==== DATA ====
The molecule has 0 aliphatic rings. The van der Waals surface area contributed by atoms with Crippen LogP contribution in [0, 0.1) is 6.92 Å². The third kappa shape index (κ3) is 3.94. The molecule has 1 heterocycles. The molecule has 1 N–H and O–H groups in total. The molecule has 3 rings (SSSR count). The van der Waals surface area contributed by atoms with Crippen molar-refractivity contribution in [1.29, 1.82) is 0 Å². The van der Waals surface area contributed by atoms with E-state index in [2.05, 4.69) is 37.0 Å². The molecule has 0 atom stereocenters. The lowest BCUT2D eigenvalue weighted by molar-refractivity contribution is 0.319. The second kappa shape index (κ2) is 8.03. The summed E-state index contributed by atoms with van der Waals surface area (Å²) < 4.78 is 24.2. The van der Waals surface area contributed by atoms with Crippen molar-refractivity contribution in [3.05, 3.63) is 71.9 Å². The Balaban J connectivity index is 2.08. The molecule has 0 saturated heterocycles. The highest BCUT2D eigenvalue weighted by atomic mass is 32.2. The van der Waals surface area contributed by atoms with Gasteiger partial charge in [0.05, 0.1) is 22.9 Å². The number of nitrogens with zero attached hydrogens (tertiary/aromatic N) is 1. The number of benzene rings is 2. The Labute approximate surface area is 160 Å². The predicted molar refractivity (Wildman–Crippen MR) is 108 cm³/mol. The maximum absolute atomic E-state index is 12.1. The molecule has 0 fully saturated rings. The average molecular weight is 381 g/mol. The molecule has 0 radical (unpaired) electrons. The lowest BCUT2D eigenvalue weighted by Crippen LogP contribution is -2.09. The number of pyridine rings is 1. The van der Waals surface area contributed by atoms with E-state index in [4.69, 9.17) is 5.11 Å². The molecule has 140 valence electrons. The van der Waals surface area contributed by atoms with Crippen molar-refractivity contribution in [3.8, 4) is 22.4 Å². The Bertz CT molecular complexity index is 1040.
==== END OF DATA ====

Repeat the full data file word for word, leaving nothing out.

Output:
The molecule has 0 aliphatic rings. The van der Waals surface area contributed by atoms with Crippen LogP contribution in [0, 0.1) is 6.92 Å². The third kappa shape index (κ3) is 3.94. The molecule has 1 heterocycles. The molecule has 1 N–H and O–H groups in total. The molecule has 3 rings (SSSR count). The van der Waals surface area contributed by atoms with Crippen molar-refractivity contribution in [1.29, 1.82) is 0 Å². The van der Waals surface area contributed by atoms with E-state index in [2.05, 4.69) is 37.0 Å². The molecule has 0 atom stereocenters. The lowest BCUT2D eigenvalue weighted by molar-refractivity contribution is 0.319. The second kappa shape index (κ2) is 8.03. The summed E-state index contributed by atoms with van der Waals surface area (Å²) < 4.78 is 24.2. The van der Waals surface area contributed by atoms with Crippen molar-refractivity contribution in [3.05, 3.63) is 71.9 Å². The Balaban J connectivity index is 2.08. The molecule has 0 saturated heterocycles. The highest BCUT2D eigenvalue weighted by atomic mass is 32.2. The van der Waals surface area contributed by atoms with Gasteiger partial charge in [0.05, 0.1) is 22.9 Å². The number of nitrogens with zero attached hydrogens (tertiary/aromatic N) is 1. The number of benzene rings is 2. The Labute approximate surface area is 160 Å². The predicted molar refractivity (Wildman–Crippen MR) is 108 cm³/mol. The maximum absolute atomic E-state index is 12.1. The molecule has 0 fully saturated rings. The average molecular weight is 381 g/mol. The molecule has 0 radical (unpaired) electrons. The lowest BCUT2D eigenvalue weighted by Crippen LogP contribution is -2.09. The number of pyridine rings is 1. The van der Waals surface area contributed by atoms with E-state index in [4.69, 9.17) is 5.11 Å². The molecule has 140 valence electrons. The van der Waals surface area contributed by atoms with Crippen molar-refractivity contribution in [3.8, 4) is 22.4 Å². The Bertz CT molecular complexity index is 1040.